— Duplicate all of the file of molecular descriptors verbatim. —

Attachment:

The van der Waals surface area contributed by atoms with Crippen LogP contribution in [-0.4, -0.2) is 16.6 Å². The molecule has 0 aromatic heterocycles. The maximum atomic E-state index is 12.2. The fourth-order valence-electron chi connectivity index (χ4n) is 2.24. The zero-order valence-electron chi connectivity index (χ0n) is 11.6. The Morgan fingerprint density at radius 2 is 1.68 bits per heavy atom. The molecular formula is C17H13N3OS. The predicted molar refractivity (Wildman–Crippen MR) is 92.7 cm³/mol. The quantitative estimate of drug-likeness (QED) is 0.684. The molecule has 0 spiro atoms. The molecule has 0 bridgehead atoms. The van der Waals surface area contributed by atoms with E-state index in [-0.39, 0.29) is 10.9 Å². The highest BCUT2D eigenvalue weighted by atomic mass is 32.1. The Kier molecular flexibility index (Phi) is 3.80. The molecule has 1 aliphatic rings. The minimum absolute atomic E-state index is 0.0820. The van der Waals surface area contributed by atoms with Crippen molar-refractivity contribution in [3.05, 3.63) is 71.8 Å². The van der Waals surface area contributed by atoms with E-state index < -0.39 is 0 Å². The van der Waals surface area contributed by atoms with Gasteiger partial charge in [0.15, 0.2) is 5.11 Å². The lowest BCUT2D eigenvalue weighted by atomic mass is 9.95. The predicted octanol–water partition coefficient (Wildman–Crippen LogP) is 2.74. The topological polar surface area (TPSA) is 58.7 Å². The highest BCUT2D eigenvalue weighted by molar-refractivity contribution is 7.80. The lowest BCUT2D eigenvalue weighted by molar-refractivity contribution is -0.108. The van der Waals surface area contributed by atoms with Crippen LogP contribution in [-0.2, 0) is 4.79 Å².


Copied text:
The van der Waals surface area contributed by atoms with Crippen LogP contribution in [-0.4, -0.2) is 16.6 Å². The molecule has 0 aromatic heterocycles. The maximum atomic E-state index is 12.2. The fourth-order valence-electron chi connectivity index (χ4n) is 2.24. The zero-order valence-electron chi connectivity index (χ0n) is 11.6. The Morgan fingerprint density at radius 2 is 1.68 bits per heavy atom. The molecular formula is C17H13N3OS. The predicted molar refractivity (Wildman–Crippen MR) is 92.7 cm³/mol. The quantitative estimate of drug-likeness (QED) is 0.684. The molecule has 0 spiro atoms. The molecule has 0 bridgehead atoms. The van der Waals surface area contributed by atoms with E-state index in [-0.39, 0.29) is 10.9 Å². The highest BCUT2D eigenvalue weighted by atomic mass is 32.1. The Kier molecular flexibility index (Phi) is 3.80. The molecule has 1 aliphatic rings. The minimum absolute atomic E-state index is 0.0820. The van der Waals surface area contributed by atoms with Crippen molar-refractivity contribution in [3.05, 3.63) is 71.8 Å². The van der Waals surface area contributed by atoms with E-state index < -0.39 is 0 Å². The van der Waals surface area contributed by atoms with Gasteiger partial charge in [0.15, 0.2) is 5.11 Å². The lowest BCUT2D eigenvalue weighted by atomic mass is 9.95. The predicted octanol–water partition coefficient (Wildman–Crippen LogP) is 2.74. The topological polar surface area (TPSA) is 58.7 Å². The highest BCUT2D eigenvalue weighted by molar-refractivity contribution is 7.80. The lowest BCUT2D eigenvalue weighted by molar-refractivity contribution is -0.108. The van der Waals surface area contributed by atoms with Crippen LogP contribution in [-0.2, 0) is 4.79 Å².